At the 77th Annual Golden Globes, Awkwafina became the first person of Asian descent to win the Best Actress in a Musical or Comedy award for her performance in The Farewell.
This post was originally published on July 12, 2019.
Can you keep a secret? Lulu Wang, writer and director of the The Farewell, sure hopes so, because whole world is about to hear her family's best kept secret.
The Farewell, in theaters July 12, opens with the words, "Based on an actual lie." The lie was simple: In 2013, at the age of 80, Wang's grandmother was diagnosed with stage four lung cancer and given three months to live — and her family decided not to tell her. Instead, they staged a fake wedding so the far-flung relatives could travel to China and see Wang's Nai Nai (Chinese for "grandmother") one last time.
Wang, who grew up in the United States, was horrified. Her relatives were not going to tell her grandmother, the woman who raised her for a year, that she was dying? Not even take her to the hospital? Still, her family proceeded with the elaborate plan, and there wasn't anything Wang could do.
Wang's original intent was to make a film based on this unusual chapter in her life — a giant farewell disguised as a celebration. But when no producers bit on the idea, the story appeared on a 2016 episode of This American Life, "In Defense of Ignorance" instead.
By the time the riveting 27-minute story ran, Wang's grandmother had long outlived her three-month prognosis. Their family's plan had worked. The episode of This American Life features stories from Wang's relatives, who justified the plan. Her grandmother's sister, whom Wang calls Little Nai Nai, lives in the same city as Nai Nai, and spearheaded the plan's execution.
"[Little Nai Nai] believed that not telling her was a way of prolonging her life," Wang says in the episode of This American Life of her aunt's reasoning. "Knowing Nai Nai's personality, she worried her sister would get overwhelmed with fear and depression. She'd stop eating and sleeping. She'd lose interest in life."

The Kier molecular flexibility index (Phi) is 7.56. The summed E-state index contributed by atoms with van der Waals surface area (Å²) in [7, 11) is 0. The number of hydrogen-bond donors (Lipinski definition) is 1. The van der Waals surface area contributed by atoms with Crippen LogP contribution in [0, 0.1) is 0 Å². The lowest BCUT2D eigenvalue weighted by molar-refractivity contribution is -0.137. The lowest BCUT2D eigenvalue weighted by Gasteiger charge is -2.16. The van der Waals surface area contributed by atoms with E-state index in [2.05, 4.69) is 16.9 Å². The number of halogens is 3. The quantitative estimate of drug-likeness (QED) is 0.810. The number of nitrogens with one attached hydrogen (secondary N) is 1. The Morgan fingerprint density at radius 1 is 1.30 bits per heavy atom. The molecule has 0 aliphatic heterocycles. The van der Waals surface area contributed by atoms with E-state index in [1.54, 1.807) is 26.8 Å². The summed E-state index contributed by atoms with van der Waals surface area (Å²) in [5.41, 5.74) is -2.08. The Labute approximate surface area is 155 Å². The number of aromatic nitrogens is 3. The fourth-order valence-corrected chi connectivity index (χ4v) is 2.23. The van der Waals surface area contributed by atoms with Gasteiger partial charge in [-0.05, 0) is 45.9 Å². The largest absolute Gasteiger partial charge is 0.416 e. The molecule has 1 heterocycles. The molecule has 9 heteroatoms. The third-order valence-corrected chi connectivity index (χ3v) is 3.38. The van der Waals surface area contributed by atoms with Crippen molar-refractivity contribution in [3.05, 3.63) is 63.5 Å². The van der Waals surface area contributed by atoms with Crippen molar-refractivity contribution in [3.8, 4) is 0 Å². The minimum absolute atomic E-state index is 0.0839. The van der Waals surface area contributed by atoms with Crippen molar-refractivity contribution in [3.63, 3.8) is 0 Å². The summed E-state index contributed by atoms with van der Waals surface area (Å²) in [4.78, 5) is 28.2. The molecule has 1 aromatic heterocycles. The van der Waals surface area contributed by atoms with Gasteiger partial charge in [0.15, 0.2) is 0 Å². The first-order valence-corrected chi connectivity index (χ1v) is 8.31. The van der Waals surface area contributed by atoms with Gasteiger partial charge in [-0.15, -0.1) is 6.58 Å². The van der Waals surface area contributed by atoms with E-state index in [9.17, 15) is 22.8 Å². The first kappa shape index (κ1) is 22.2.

As she reveals in the episode, Wang's family has a history of similar lies. When her own husband was sick, Nai Nai waited to share his diagnosis until his health had almost completely disintegrated. He died three days later. Nai Nai perpetuated a lie of her own. Nine years prior, she kept her breast cancer diagnosis from her family — all this time, she'd been wearing prosthetic breasts following her mastectomy.
After This American Life, Wang was able to make a movie about this event. The Farewell, too, became a family affair filled with a certain degree of deception. The Farewell was partially filmed in Nai Nai's house in Changchun, China. Nai Nai was happy to see her granddaughter at work — but to this day, she doesn't know what The Farewell is really about. "She thought that the movie was loosely based on our family, with everybody coming back to China for a wedding," Wang told The New York Times.
The Farewell is completely steeped in Wang's family history. Scenes were filmed in the cemetery where her grandfather is buried, or at the venue where her cousin got married. In the biggest overlap between fiction and reality, Wang cast Little Nai Nai to play herself in the movie.
Awkwafina, who swept the summer of 2018 with her goofy comedic sensibility, taps into her dramatic side to play Billi, a character Wang based on herself. The process of delving into her own experiences in writing and directing The Farewell was cathartic for Wang. "In many ways the film was therapy for me and I think I sort of had to convince myself that no one's going to see it," Wang told The Film Experience.
But given the rave reviews, people will be seeing it — and we'll all be keeping the secret.